Kripaljyoti Mazumdar1, Mithra Dey2
1GB Pant Institute of Himalayan Environment and Development, North East Unit Vivek vihar, Itanagar, Arunachal Pradesh, India-791113
2Department of Ecology and Environmental Science Assam University, Silchar, Assam, India-788011
Reptile populations are declining worldwide and this is causing growing concern. High levels of population declines followed by the expansion of red list are creating demand for eff+ective strategies to maximize conservation efforts for amphibians and reptiles (Becker and Loyola, 2008). Population decline and population extinctions are a more sensitive indicator of loss of biodiversity than species extinctions due to the probable chance of the entering the species in extinction statistics in future, which are losing a considerable amount of their population in current scenario (Ceballos and Ehrlich 2002).
Snakes instill a deep-rooted fear in many people, even though these shy creatures prefer to avoid humans and most other animals larger than themselves. Of those snakes who share human habitats, the vast majority are harmless. Many of the non-poisonous, harmless snakes are killed by human out of the fear deep rooted. Short nosed Vine snakes Ahaetulla prasina (Shaw, 1802) is a mildly venomous, yet docile species, commonly found in forested and rural areas in throughout south-east Asia and pacific islands. It feeds on vertebrates, including small nesting birds, lizards and frogs. The young are born alive, and are brownish in color (Denial, 2002; Whitaker and Captain, 2004; Das 2002).
We have rescued a wounded Short nosed Vine snakes (A. prasina) from south eastern side of Assam university campus (24041.39’N 92044.57’E) near the construction site of new buildings on 2nd April 2009. It was badly wounded at the infralabials portion of head and was and primary treatment was given at laboratory for animal biodiversity, Department of Ecology and Environmental Science, Assam University and was kept under observation for one day. It was a female individual and the length was measured during observation which is found to be 1.02 m. After a careful observation and subsequent treatment, it was released into the eco-forest which is located inside the campus covering an area of 150 acre area. The forest type in this forest is represented by tropical semi-evergreen forest (Dutta et al., 1998).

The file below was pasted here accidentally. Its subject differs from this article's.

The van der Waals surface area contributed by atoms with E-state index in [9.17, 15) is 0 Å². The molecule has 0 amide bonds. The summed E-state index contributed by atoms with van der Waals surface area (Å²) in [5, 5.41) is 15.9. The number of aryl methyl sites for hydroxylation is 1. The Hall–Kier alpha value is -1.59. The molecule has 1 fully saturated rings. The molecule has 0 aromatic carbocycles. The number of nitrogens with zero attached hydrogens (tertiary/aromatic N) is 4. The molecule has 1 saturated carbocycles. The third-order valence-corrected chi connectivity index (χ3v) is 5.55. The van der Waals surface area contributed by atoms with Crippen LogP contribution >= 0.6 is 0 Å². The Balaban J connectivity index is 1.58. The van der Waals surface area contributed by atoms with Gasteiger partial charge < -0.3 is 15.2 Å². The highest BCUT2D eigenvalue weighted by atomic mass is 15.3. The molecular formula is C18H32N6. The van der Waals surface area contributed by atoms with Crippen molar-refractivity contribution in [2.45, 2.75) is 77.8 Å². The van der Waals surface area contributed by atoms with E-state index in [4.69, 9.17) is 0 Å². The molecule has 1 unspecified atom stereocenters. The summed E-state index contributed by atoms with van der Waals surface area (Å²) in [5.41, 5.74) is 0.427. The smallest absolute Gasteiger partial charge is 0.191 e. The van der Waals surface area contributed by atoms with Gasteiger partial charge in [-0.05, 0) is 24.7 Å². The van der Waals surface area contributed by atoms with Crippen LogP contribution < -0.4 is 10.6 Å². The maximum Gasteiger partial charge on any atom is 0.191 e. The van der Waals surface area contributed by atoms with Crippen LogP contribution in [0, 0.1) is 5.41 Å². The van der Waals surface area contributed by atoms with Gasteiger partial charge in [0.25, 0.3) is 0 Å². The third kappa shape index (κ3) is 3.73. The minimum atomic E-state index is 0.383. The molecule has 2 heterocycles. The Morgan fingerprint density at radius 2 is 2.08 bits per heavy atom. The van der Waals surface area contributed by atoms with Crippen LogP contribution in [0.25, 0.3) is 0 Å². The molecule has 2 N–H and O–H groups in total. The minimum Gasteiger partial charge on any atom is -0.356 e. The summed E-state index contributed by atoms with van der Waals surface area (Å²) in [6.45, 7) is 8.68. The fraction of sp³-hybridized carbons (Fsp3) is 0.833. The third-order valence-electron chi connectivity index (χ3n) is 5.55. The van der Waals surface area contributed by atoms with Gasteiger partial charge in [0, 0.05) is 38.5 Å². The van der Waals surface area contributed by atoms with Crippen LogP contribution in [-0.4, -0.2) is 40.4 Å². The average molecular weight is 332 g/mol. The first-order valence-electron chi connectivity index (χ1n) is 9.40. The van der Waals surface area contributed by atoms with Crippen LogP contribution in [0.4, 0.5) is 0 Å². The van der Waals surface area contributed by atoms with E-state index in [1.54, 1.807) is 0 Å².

It is known that fauna of certain countries, having rapid rates of human disturbances can be identified as being most at risk. Because resources for conservation are limited, the scientific community must provide managers with a solid basis for establishing conservation priorities to minimize the amphibian and reptile population declines and consequently species threat (Becker and Loyola, 2008). Along with this the conservation education and awareness among the people towards snakes and it’s ecological and cultural importance in primordial Indian civilization is also inevitable.
Acknowledgement: We are thankful to students of department of Mass-communication for the information and help during rescue. We are also inevitably thankful to the other faculty members of Department of Ecology and Environmental science for the support.
Whitaker, R. and Captain, A. 2004. Snakes of India: the Field Guide. Draco Books, Chengalpattu, pp. 480
Daniel, J.C. 2002. The book of Indian reptiles and amphibians. Bombay Natural History Society and Oxford University press, pp. 238+viii
Das, I. 2002. A photographic guide to Snakes and other reptiles of India. Om Books International, pp. 144
Dutta, B.K., Gupta A & Das, A.K. 1998. Assam University Campus (Silchar) Ecology and Biodiversity. Assam University, Silchar, 19 pp.
Becker, C.G. and Loyola, R.D. 2008. Extinction risk assessments at the population and species level: implication for amphibian conservation. Biodiversity Conservation 17: 2297-2304.
Ceballos G. and Ehrlich, P.R. 2002. Mammal population losses and the extinction crisis. Science 296:904-907.
Mazumdar, K. and Dey, M. 2010. Rescue of Short nosed vine snake Ahaetulla prasina (Shaw, 1802) in Assam University Campus, Silchar, Assam. Zoos’ Print, Vol. XXV (2):25.
GB Pant Institute of Himalayan Environment and Development
NE Unit, Arunachal Pradesh
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